Reflections from Jim Cockburn, MJF Co-Founder and Chair
This is an exceptionally hard time for charities. Ironically, as the world deals with the effects of conflicts, climate change, food shortage and economic uncertainty, charities are needed more than ever. Running a charity at the present time can seem to be a daunting prospect, which is why to mark International Day of Charity, I wanted to share with you the story of where it all started for the Martin James Foundation and the principles and beliefs we remain steadfast to in our commitment to helping ensure children around the world prosper in families.
The journey for MJF began over 30 years ago when I, along with a dedicated team, began providing innovative foster care services in the UK. We were driven by our commitment to challenge the status quo and deliver trauma-informed care by well-trained and equipped professionals to some of society’s most vulnerable children and families. By 2005 we expanded to Ireland, Australia, Finland, Canada, New Zealand, Japan and the USA. These services have provided quality care placements for around 40,000 children and young people.
With increasing evidence showing the harm caused to children placed in institutions and orphanages, a global movement emerged calling on governments to shift from institutional forms of care toward family-based care alternatives. Eager to contribute to this much-needed change, I felt the time was right to build on the skills and expertise we had already developed with Key Assets, FosterTalk and other capacity-building projects, to support and enable more communities around the world to promote and deliver family-based care for the most vulnerable children. In 2018, myself and Ayyab co-founded the Martin James Foundation.
The Martin James Foundation is particularly close to our hearts because our wider experience in the children services sector means we can create effective partnerships and utilise our resources and skills to create a safer, happier world for some of the most vulnerable children around the world.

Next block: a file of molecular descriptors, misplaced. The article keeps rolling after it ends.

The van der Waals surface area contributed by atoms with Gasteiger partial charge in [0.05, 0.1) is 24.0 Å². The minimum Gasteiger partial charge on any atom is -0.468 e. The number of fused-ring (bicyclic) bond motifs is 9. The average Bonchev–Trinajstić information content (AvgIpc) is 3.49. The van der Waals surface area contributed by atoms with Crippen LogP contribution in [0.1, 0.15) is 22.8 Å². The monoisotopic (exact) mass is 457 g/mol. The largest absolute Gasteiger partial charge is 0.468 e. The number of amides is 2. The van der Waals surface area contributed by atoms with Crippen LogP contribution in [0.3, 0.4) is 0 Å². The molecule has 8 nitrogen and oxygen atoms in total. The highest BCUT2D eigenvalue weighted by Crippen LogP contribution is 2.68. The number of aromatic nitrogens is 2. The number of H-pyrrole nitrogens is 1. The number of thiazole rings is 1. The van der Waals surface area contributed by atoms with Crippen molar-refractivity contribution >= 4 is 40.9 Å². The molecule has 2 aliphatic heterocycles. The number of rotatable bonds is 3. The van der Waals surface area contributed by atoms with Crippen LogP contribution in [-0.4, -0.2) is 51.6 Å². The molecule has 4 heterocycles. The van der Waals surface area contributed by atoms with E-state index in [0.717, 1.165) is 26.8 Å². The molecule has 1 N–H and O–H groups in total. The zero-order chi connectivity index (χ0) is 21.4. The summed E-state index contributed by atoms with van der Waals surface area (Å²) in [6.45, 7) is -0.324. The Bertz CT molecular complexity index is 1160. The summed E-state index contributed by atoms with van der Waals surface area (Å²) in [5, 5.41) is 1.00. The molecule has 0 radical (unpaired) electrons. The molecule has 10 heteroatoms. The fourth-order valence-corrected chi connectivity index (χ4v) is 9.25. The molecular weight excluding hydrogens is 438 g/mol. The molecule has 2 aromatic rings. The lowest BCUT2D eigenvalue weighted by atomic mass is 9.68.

Today, we are proud to work with partner organisations in Europe, India, Indonesia, Madagascar, Nepal, Thailand, and Uganda to develop family-based care models. We also deliver family-strengthening, foster care and support services through our affiliates in Australia, Canada, New Zealand, Japan, and the UK.
So what have we learnt from our experiences helping to care for thousands of children and supporting families worldwide?
We have built a strong foundation underpinned by principles and practices that we see supporting our charitable mission to achieve family-based care and developing programs that will gradually lessen the reliance on orphanages.
These principles consist of:
- Sound social work practice based on quality, metrics and experience and tailored to individual countries’ contexts and needs.
- We see our staff as our key assets, as their passion and engagement are invaluable; they are always ready to put the best interests of children first.
- We believe children are our future, and we put this into practice. We have learnt to listen to children’s voices and act accordingly. We believe our practice enables children to identify with our agencies, which is the key to helping them settle into a family. We believe education and health care are also critical elements of services.
- We believe families are the primary agents for change in children’s lives. As such, they need to be well treated, supported and trained.
- We have learnt that we have to connect with and work alongside decision-makers and governments for sustainable projects. For example, in Madagascar, we are supporting a national organisation to work with the government to ensure the necessary legislation is in place for foster care to get started, and in Indonesia, our partner is engaging in activities to increase understanding among local authorities about the advantages of family based care as opposed to orphanages.
- We are passionate about research and endeavour to form links with academic institutions worldwide. We started with Oxford Rees and specific research projects around the mechanics of fostering and out-of-home care. And we are now involved in research projects on deinstitutionalisation in specific countries.
- Relationships and partnerships are important to us. It is vital that we cooperate with other agencies in this sector so we do not duplicate our efforts and maximise positive outcomes for children. To this end, we work in partnership with many organisations around the world.
So this is where the Martin James Foundation has come from. Together, we can make a global contribution to a movement which sees the family as the best unit for children to grow up in, as opposed to children’s homes and orphanages.
We do what we do because we are passionate about young people.
And we love what we do.
Join us in the global movement to end the era of orphanages.